The Election: Turn Out the Lights, the Party’s Over

A month ago I commented on the direction the November election was taking. 

Since then, there has been a change. Not in direction, but in the magnitude and trajectory of the trend that was prevailing at the time. 

Speculators – those putting actual money on the line – are more convinced than ever the election is settled. 

In August, the two major speculator markets on politics – and Iowa Electronic Markets – had one presidential candidate ahead of the other. The speculators were gaming the leading candidate's chance of victory at 57%. 

Now, with only five weeks to go until November 6, speculators have raised the percentage. speculators say Barack Obama has a 75% chance of retaining the White House, while Iowa Electronic Markets speculators say he has an 80% chance.

Presidential Contract Prices on the Iowa Electronic Markets


Speculators in both markets also remain convinced the Republicans will hold sway over the House of Representatives. The Senate remains undecided, with one party or the other holding only a slight margin. 

In other words, it appears more likely that not much will materially change.

So does that mean nothing will materially change in regard to the dreaded “fiscal cliff” –

media shorthand for the combination of federal tax increases and spending cuts that are scheduled to go into effect January 1, 2013? In other words, should we look forward to more gridlock? 

I know many investors like the idea of gridlock, where nothing gets done. But if nothing gets done, then next year will bring $500 billion in expiring tax cuts and automatic government-spending reductions.

Should that occur, the Congressional Budget Office (CBO) estimates the economy will be pulled down into another recession, with gross domestic product (GDP) shrinking 0.5% over the next 12 months. Concurrently, unemployment will rise to over 9% from today's 8.3%.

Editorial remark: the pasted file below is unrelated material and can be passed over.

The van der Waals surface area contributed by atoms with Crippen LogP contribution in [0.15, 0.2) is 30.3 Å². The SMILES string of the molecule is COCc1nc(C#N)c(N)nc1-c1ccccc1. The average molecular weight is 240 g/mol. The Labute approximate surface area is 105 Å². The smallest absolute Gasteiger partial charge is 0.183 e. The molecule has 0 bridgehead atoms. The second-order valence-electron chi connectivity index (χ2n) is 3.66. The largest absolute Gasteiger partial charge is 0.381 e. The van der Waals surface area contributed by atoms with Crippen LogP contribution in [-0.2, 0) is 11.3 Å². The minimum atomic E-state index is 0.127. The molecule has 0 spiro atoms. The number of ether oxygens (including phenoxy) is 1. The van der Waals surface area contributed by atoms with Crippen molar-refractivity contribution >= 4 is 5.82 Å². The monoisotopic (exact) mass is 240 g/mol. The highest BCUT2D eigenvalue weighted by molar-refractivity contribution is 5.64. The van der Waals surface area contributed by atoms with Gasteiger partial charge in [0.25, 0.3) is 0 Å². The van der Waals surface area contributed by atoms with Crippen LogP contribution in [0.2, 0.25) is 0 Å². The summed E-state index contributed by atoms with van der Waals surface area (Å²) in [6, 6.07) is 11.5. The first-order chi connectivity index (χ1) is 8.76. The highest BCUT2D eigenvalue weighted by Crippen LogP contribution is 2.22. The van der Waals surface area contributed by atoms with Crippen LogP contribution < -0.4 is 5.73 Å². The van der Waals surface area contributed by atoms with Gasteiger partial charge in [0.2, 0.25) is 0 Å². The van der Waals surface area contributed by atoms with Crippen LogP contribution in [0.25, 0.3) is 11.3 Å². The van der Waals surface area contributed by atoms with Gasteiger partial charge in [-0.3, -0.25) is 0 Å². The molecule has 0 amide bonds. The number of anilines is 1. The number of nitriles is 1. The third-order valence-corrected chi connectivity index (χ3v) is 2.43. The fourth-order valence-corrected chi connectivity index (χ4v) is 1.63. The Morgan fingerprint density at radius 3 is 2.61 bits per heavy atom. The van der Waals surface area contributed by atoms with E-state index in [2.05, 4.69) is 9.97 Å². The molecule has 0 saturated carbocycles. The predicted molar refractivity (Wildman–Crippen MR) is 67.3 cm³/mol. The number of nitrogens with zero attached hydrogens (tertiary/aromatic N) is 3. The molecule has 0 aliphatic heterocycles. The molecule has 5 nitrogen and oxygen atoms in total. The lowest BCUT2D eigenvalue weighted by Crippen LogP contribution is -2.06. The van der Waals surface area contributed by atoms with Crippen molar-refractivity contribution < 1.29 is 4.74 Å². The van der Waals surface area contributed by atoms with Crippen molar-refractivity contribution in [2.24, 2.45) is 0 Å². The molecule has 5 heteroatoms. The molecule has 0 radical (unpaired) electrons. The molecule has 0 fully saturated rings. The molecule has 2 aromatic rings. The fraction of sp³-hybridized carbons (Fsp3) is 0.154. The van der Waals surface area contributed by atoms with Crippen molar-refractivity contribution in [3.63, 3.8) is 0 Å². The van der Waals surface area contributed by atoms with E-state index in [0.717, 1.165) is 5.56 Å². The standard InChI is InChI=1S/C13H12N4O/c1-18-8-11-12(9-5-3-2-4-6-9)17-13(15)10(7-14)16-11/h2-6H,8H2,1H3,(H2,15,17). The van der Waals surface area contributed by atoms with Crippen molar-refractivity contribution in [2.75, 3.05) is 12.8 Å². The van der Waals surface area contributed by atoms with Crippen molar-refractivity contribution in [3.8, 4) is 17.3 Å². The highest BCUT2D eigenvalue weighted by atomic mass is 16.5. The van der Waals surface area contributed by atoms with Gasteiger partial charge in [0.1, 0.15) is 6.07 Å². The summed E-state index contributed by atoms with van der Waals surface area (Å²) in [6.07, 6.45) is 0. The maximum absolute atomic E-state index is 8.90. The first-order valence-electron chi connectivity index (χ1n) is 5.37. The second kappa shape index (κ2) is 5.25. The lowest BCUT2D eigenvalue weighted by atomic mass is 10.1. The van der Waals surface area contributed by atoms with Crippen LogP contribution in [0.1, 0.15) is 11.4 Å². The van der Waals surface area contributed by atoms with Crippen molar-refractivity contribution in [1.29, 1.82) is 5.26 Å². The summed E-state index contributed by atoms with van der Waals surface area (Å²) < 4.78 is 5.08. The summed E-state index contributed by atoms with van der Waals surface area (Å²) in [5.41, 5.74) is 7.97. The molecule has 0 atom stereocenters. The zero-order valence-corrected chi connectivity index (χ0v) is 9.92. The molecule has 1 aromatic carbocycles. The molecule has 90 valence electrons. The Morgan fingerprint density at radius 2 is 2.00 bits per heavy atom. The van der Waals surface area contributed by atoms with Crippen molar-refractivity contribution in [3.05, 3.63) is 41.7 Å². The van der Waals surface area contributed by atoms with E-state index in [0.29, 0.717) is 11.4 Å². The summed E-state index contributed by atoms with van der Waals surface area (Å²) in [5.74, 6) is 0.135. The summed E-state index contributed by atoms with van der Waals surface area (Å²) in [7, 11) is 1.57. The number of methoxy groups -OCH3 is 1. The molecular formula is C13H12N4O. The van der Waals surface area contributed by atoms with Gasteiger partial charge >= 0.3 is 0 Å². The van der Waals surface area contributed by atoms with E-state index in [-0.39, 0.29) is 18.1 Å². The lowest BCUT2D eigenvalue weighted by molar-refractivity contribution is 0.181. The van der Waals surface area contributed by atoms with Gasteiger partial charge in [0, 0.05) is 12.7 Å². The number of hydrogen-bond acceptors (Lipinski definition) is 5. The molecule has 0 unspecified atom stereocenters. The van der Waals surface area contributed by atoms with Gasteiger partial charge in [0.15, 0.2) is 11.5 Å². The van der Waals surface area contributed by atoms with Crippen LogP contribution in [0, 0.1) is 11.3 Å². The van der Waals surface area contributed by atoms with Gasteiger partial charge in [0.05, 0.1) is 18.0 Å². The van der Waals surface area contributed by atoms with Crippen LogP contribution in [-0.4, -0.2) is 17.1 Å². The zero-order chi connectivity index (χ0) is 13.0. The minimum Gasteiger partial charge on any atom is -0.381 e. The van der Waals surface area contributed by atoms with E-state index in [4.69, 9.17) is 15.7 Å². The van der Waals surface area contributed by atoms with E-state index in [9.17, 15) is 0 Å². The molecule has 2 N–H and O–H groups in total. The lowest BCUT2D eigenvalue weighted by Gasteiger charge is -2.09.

Spending cuts don't worry me. In fact, I have an alternative view: I think spending cuts would actually stimulate investment. Reduced government spending would greatly improve the deficit outlook.

The CBO forecasts the deficit will hit $1.1 trillion this year, or 7.3% of GDP. If government spending were allowed to run off the fiscal cliff, the deficit would fall to $641 billion, or 4% of GDP.

Reduced government spending coupled with a much more manageable federal debt load would create a terrific investing opportunity. 

Yes, the probability of the economy falling into a recession rises, and recessions produce lower assets prices. But I would expect the recession to be short-lived and mild because of the reduced specter of Greek-like debt disaster.  

This isn't simply blue-sky speculation on my part either. 

Our friends to the north, the Canadians, embraced “austerity” with a vengeance 20 years ago. The country was a mess. Federal spending accounted for 23% of GDP and the debt-to-GDP ratio was nearly 80%. Sound familiar?

The Canadians spared no one, not even the sacred cows of education and national healthcare. 

Fast forward to 2012 and Canada's debt-to-GDP ratio is down to around 34%. Federal spending has dropped to roughly 15% of GDP. Canada’s unemployment rate, at 7.3%, is a full percentage point below our own (and I believe our own unemployment rate is grossly understated.) 

The spending portion of the fiscal cliff doesn't worry me; the tax portion does. The tax outlook for income investors is harrowing. Many traditional dividend-income investments could be severely disadvantaged. 

In upcoming issues of High Yield Wealth I'll be focusing on taxes and other government action that impact income investors. I'll also be focusing on strategies investors can use to protect their income not only against impending tax hikes but also against the Federal Reserve's manipulation of the money supply and interest rates.

Times are always uncertain, to be sure, but they're even more uncertain for today's income investors.

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